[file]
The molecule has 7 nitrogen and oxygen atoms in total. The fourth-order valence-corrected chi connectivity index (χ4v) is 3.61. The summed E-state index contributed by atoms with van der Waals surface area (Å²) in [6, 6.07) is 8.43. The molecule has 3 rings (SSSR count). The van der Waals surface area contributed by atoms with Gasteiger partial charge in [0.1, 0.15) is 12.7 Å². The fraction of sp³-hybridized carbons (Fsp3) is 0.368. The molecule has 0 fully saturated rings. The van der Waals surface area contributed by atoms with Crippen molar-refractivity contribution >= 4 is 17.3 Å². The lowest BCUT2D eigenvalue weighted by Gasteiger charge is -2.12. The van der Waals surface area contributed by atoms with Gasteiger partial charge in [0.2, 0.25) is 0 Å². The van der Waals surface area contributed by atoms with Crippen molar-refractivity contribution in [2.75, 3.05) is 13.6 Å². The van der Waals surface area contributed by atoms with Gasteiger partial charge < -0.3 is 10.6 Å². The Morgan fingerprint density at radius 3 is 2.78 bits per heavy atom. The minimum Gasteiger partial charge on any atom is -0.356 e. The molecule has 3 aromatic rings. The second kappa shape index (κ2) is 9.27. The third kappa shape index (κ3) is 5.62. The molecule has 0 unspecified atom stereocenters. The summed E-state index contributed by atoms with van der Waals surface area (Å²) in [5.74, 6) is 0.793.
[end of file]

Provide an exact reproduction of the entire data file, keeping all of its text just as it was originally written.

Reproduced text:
The molecule has 7 nitrogen and oxygen atoms in total. The fourth-order valence-corrected chi connectivity index (χ4v) is 3.61. The summed E-state index contributed by atoms with van der Waals surface area (Å²) in [6, 6.07) is 8.43. The molecule has 3 rings (SSSR count). The van der Waals surface area contributed by atoms with Gasteiger partial charge in [0.1, 0.15) is 12.7 Å². The fraction of sp³-hybridized carbons (Fsp3) is 0.368. The molecule has 0 fully saturated rings. The van der Waals surface area contributed by atoms with Crippen molar-refractivity contribution >= 4 is 17.3 Å². The lowest BCUT2D eigenvalue weighted by Gasteiger charge is -2.12. The van der Waals surface area contributed by atoms with Gasteiger partial charge in [0.2, 0.25) is 0 Å². The van der Waals surface area contributed by atoms with Crippen molar-refractivity contribution in [2.75, 3.05) is 13.6 Å². The van der Waals surface area contributed by atoms with Gasteiger partial charge < -0.3 is 10.6 Å². The Morgan fingerprint density at radius 3 is 2.78 bits per heavy atom. The minimum Gasteiger partial charge on any atom is -0.356 e. The molecule has 3 aromatic rings. The second kappa shape index (κ2) is 9.27. The third kappa shape index (κ3) is 5.62. The molecule has 0 unspecified atom stereocenters. The summed E-state index contributed by atoms with van der Waals surface area (Å²) in [5.74, 6) is 0.793.